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Six months later Robbins had resumed his singing career and he wanted to get back with the stockers. Another physical, and this time the doctor said: "Not only can't you race, but if you want to live you've got to go under the knife—now." Two of the three main arteries to Robbins' heart were totally blocked; the third was partially blocked. "You might live six months without an operation," said the doctor. "Even with it, there's no guarantee."
After the operation, a lengthy recuperation and a series of arguments with all sorts of doctors, not to mention his wife Marizona and various appalled business associates, Robbins resumed his interrupted Grand National career. It was late 1970, and again the site was the National 500 in Charlotte. He bought a car from James Hylton, started 33rd, blew an engine and finished 32nd.
The next year he bought another car, this time from Bobby Allison, ran in five events and was named rookie of the race at the Southern 500 in Darlington, S.C., the most devious track in NASCAR. And then last year, still racing an Allison Enterprises Dodge, Marty Robbins was caught up in that traditional old NASCAR practice—cheating.
Robbins has always portrayed himself as a friendly sort out there on the track, one who races just for the fun of it, and when the hot dogs—the Pettys and Allisons and Bakers and Pearsons—come busting through, he'll get out of the way nice and easy and let 'em by. Which is true, to a degree. Says Bobby Allison's brother Eddie, one of the more astute NASCAR mechanics around, "Now Marty, he don't put anybody in trouble. Some of these guys, you pass 'em for the 11th time and they want to race. Not Marty. He'll move over."
Nice words, and Robbins does get uniformly high marks from all the drivers, hot dogs and back markers alike, regarding racing etiquette. But Marty Robbins also has changed in the past couple of years. His racing-for-fun routine Still holds, but it has been tempered recently by a fine new competitiveness that makes him want to do the awful, the unmentionable. He wants to win a Grand National. He has grown fond of the idea of the laurel wreath and the champagne and all the rest. Which explains a lot about what happened.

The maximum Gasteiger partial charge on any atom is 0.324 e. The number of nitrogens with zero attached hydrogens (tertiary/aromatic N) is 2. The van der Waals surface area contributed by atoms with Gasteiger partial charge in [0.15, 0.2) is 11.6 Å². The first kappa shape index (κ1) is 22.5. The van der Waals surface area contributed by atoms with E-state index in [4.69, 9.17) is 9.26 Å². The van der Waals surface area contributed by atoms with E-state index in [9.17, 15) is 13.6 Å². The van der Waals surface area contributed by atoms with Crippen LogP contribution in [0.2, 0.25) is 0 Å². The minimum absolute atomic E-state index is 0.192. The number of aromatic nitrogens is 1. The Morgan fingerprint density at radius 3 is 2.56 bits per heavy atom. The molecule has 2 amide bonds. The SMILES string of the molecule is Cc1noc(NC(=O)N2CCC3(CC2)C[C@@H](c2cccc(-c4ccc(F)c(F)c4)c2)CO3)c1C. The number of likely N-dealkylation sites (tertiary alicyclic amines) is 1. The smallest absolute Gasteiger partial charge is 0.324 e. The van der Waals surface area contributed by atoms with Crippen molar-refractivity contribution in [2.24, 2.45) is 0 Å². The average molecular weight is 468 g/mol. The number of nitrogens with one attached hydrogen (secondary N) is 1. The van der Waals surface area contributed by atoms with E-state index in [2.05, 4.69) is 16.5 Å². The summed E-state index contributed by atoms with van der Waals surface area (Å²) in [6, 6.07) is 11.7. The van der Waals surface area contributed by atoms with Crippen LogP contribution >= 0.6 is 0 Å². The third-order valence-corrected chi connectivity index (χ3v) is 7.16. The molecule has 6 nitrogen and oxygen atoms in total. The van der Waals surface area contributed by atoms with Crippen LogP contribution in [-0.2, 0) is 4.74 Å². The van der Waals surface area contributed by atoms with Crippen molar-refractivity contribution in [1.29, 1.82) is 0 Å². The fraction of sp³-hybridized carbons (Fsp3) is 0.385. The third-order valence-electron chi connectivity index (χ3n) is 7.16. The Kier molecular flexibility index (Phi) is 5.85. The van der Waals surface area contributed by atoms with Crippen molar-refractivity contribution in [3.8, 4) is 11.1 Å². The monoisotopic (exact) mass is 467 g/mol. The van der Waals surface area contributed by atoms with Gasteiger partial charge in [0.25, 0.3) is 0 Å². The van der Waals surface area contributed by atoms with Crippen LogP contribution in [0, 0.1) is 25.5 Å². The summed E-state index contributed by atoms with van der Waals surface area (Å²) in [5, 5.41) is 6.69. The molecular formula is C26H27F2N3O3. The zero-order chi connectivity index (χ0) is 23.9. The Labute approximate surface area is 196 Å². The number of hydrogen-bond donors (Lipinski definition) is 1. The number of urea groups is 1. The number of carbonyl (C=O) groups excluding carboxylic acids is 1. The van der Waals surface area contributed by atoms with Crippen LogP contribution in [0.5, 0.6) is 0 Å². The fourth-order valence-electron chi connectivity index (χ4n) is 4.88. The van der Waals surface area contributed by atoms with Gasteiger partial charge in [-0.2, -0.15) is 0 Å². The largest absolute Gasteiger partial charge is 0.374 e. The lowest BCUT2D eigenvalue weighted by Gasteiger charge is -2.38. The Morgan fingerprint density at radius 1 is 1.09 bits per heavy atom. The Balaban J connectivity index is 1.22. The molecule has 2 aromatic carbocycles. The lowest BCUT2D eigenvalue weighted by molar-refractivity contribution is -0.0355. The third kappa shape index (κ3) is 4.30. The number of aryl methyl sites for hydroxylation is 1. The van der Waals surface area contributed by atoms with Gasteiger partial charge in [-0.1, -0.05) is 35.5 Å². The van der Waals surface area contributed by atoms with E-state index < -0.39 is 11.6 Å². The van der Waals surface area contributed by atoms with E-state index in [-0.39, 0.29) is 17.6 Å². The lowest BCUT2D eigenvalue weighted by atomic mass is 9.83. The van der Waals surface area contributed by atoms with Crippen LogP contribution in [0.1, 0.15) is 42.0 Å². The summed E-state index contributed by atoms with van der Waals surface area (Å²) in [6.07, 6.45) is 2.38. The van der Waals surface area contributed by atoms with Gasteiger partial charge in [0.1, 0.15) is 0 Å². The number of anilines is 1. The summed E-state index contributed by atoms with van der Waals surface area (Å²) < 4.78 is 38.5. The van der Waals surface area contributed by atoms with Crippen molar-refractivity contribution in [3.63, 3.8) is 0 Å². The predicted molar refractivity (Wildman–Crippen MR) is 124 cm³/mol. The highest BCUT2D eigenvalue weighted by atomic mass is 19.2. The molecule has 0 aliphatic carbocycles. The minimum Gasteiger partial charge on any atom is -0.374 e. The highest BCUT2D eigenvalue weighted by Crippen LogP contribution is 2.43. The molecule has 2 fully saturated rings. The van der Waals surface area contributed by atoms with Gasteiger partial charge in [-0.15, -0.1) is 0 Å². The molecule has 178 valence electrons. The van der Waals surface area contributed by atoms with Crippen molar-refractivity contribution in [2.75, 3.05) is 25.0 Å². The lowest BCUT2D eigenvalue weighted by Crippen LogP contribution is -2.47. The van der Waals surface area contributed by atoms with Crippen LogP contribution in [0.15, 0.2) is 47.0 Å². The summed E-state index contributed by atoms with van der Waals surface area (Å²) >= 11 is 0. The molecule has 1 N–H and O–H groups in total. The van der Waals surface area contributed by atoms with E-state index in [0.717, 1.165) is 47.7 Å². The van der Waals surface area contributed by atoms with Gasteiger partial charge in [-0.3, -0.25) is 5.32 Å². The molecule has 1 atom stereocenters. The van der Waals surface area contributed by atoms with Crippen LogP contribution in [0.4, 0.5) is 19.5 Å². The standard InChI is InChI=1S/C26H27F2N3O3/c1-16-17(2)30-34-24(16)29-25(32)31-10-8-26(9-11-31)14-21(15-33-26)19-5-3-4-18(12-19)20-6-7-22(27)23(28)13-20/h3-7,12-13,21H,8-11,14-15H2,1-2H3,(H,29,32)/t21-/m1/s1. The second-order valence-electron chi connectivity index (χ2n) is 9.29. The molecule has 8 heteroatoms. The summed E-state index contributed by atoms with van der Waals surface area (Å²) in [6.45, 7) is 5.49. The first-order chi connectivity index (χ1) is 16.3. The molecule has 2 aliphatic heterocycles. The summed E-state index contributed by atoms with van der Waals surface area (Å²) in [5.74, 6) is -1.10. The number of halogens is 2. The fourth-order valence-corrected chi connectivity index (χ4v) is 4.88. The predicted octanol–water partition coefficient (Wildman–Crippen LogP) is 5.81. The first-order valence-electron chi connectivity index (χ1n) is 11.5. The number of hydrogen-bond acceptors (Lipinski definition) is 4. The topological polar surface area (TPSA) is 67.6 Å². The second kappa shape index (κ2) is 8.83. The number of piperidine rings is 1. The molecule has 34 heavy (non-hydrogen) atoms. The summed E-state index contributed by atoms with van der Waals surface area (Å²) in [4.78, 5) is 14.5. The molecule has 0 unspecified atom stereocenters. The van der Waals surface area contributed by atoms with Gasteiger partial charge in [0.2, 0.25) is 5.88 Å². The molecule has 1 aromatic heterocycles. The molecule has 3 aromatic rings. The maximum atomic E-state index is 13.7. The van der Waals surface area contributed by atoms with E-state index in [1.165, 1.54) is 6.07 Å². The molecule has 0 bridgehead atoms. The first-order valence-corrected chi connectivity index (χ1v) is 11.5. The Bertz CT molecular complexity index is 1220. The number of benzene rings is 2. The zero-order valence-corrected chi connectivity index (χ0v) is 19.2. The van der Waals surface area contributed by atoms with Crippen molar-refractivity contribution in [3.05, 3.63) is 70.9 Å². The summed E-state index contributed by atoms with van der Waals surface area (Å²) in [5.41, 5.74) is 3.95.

At Talladega, Ala. in May of 1972 Robbins qualified ninth for the Winston 500 with an average speed of 174.789 mph. By the end of the race he was running almost 190 mph, and if he had looked around he would have seen some rather shocked faces on the drivers he passed. Said Buddy Baker, "I don't know what was going on since I was fighting for the lead then. All I know is/didn't pass him." And Buddy Baker is a sure-enough hot dog.
Robbins was voted rookie of the race again—even before it was over. After some lengthy pit stops he finished 14th, all set to collect a good bunch of prize money. In the garage area after the race everybody was unwinding and preparing to go home when Bill Gazaway, the chief technical inspector for NASCAR, called over a NASCAR public-relations type and moaned: " Robbins just turned himself in."
The story is complicated, but in brief, the carburetor-restrictor sleeve on Robbins' car (designed as a sort of governor to reduce speeds and engine wear) had been tampered with so that when his immaculate maroon-and-yellow racer fired up on the starting line, a little ring of metal dropped down into the intake manifold and allowed a whole lot more fuel and air to reach the pistons than NASCAR rules permitted.
But now, by turning himself in, Robbins had violated a code of oldtime racing ethics, NASCAR style. First, he set a horrendous precedent. (Not one, however, that is likely to be followed too closely.) There is no postrace inspection in NASCAR, and the assumption has long been that whatever you can get to the starting line with is yours, legal or not. This little game between NASCAR inspectors and top wrenches has been played for years, but no one, no one, ever turned himself in, for heaven's sake.